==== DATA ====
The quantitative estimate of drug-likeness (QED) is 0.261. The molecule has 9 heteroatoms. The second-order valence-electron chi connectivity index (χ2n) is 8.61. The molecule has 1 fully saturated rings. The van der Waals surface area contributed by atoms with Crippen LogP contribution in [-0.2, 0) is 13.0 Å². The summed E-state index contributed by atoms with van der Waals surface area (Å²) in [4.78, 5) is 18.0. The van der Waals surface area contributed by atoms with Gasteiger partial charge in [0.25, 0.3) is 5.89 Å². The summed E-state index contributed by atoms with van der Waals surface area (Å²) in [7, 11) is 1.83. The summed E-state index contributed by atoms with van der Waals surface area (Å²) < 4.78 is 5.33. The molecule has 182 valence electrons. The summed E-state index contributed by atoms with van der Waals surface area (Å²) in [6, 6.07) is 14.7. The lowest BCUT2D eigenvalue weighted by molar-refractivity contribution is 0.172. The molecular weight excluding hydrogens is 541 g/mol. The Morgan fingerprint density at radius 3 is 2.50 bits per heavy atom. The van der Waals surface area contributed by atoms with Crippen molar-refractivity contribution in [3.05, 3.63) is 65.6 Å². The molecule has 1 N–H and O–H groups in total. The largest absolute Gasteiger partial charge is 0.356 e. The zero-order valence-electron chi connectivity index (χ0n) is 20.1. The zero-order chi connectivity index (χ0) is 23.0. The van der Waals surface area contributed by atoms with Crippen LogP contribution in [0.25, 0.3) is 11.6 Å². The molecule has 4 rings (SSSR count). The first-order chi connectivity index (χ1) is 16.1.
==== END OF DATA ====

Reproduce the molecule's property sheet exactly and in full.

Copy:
The quantitative estimate of drug-likeness (QED) is 0.261. The molecule has 9 heteroatoms. The second-order valence-electron chi connectivity index (χ2n) is 8.61. The molecule has 1 fully saturated rings. The van der Waals surface area contributed by atoms with Crippen LogP contribution in [-0.2, 0) is 13.0 Å². The summed E-state index contributed by atoms with van der Waals surface area (Å²) in [4.78, 5) is 18.0. The van der Waals surface area contributed by atoms with Gasteiger partial charge in [0.25, 0.3) is 5.89 Å². The summed E-state index contributed by atoms with van der Waals surface area (Å²) in [7, 11) is 1.83. The summed E-state index contributed by atoms with van der Waals surface area (Å²) < 4.78 is 5.33. The molecule has 182 valence electrons. The summed E-state index contributed by atoms with van der Waals surface area (Å²) in [6, 6.07) is 14.7. The lowest BCUT2D eigenvalue weighted by molar-refractivity contribution is 0.172. The molecular weight excluding hydrogens is 541 g/mol. The Morgan fingerprint density at radius 3 is 2.50 bits per heavy atom. The van der Waals surface area contributed by atoms with Crippen molar-refractivity contribution in [3.05, 3.63) is 65.6 Å². The molecule has 1 N–H and O–H groups in total. The largest absolute Gasteiger partial charge is 0.356 e. The zero-order valence-electron chi connectivity index (χ0n) is 20.1. The zero-order chi connectivity index (χ0) is 23.0. The van der Waals surface area contributed by atoms with Crippen LogP contribution in [0.25, 0.3) is 11.6 Å². The molecule has 4 rings (SSSR count). The first-order chi connectivity index (χ1) is 16.1.